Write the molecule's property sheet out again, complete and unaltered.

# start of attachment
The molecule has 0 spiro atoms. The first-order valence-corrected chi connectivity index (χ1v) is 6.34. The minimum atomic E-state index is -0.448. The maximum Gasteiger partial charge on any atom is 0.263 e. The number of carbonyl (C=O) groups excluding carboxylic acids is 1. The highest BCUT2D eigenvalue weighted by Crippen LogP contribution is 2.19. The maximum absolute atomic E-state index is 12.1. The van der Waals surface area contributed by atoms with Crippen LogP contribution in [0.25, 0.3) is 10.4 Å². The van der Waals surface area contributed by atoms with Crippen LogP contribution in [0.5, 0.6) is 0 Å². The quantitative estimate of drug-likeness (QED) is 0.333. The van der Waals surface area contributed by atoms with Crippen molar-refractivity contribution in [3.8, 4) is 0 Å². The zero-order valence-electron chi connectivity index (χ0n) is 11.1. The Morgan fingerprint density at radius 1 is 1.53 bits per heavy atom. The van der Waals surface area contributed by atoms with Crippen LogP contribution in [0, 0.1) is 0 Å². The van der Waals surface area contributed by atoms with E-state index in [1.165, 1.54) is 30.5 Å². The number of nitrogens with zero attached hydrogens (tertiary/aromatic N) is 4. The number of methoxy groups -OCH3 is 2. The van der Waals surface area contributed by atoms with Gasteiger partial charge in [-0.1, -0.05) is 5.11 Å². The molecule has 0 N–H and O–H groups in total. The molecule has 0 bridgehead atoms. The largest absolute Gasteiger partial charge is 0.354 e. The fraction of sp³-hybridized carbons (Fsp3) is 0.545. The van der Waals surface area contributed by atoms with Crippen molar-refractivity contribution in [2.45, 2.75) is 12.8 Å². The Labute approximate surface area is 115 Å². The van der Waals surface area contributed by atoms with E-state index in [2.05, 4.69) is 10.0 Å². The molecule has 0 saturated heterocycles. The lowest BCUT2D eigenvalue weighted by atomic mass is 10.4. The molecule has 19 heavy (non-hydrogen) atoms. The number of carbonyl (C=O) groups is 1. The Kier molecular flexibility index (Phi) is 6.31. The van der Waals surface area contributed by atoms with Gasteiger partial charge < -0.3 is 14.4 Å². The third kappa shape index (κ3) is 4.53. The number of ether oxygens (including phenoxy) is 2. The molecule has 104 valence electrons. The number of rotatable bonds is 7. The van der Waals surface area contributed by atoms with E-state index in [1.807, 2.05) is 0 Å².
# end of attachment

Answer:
The molecule has 0 spiro atoms. The first-order valence-corrected chi connectivity index (χ1v) is 6.34. The minimum atomic E-state index is -0.448. The maximum Gasteiger partial charge on any atom is 0.263 e. The number of carbonyl (C=O) groups excluding carboxylic acids is 1. The highest BCUT2D eigenvalue weighted by Crippen LogP contribution is 2.19. The maximum absolute atomic E-state index is 12.1. The van der Waals surface area contributed by atoms with Crippen LogP contribution in [0.25, 0.3) is 10.4 Å². The van der Waals surface area contributed by atoms with Crippen LogP contribution in [0.5, 0.6) is 0 Å². The quantitative estimate of drug-likeness (QED) is 0.333. The van der Waals surface area contributed by atoms with Crippen molar-refractivity contribution in [3.8, 4) is 0 Å². The zero-order valence-electron chi connectivity index (χ0n) is 11.1. The Morgan fingerprint density at radius 1 is 1.53 bits per heavy atom. The van der Waals surface area contributed by atoms with Crippen LogP contribution in [0, 0.1) is 0 Å². The van der Waals surface area contributed by atoms with E-state index in [1.165, 1.54) is 30.5 Å². The number of nitrogens with zero attached hydrogens (tertiary/aromatic N) is 4. The number of methoxy groups -OCH3 is 2. The van der Waals surface area contributed by atoms with Gasteiger partial charge in [-0.1, -0.05) is 5.11 Å². The molecule has 0 N–H and O–H groups in total. The molecule has 0 bridgehead atoms. The largest absolute Gasteiger partial charge is 0.354 e. The fraction of sp³-hybridized carbons (Fsp3) is 0.545. The van der Waals surface area contributed by atoms with Crippen molar-refractivity contribution in [2.45, 2.75) is 12.8 Å². The Labute approximate surface area is 115 Å². The van der Waals surface area contributed by atoms with E-state index in [2.05, 4.69) is 10.0 Å². The molecule has 0 saturated heterocycles. The lowest BCUT2D eigenvalue weighted by atomic mass is 10.4. The molecule has 19 heavy (non-hydrogen) atoms. The number of carbonyl (C=O) groups is 1. The Kier molecular flexibility index (Phi) is 6.31. The van der Waals surface area contributed by atoms with Gasteiger partial charge < -0.3 is 14.4 Å². The third kappa shape index (κ3) is 4.53. The number of ether oxygens (including phenoxy) is 2. The molecule has 104 valence electrons. The number of rotatable bonds is 7. The van der Waals surface area contributed by atoms with E-state index in [1.807, 2.05) is 0 Å².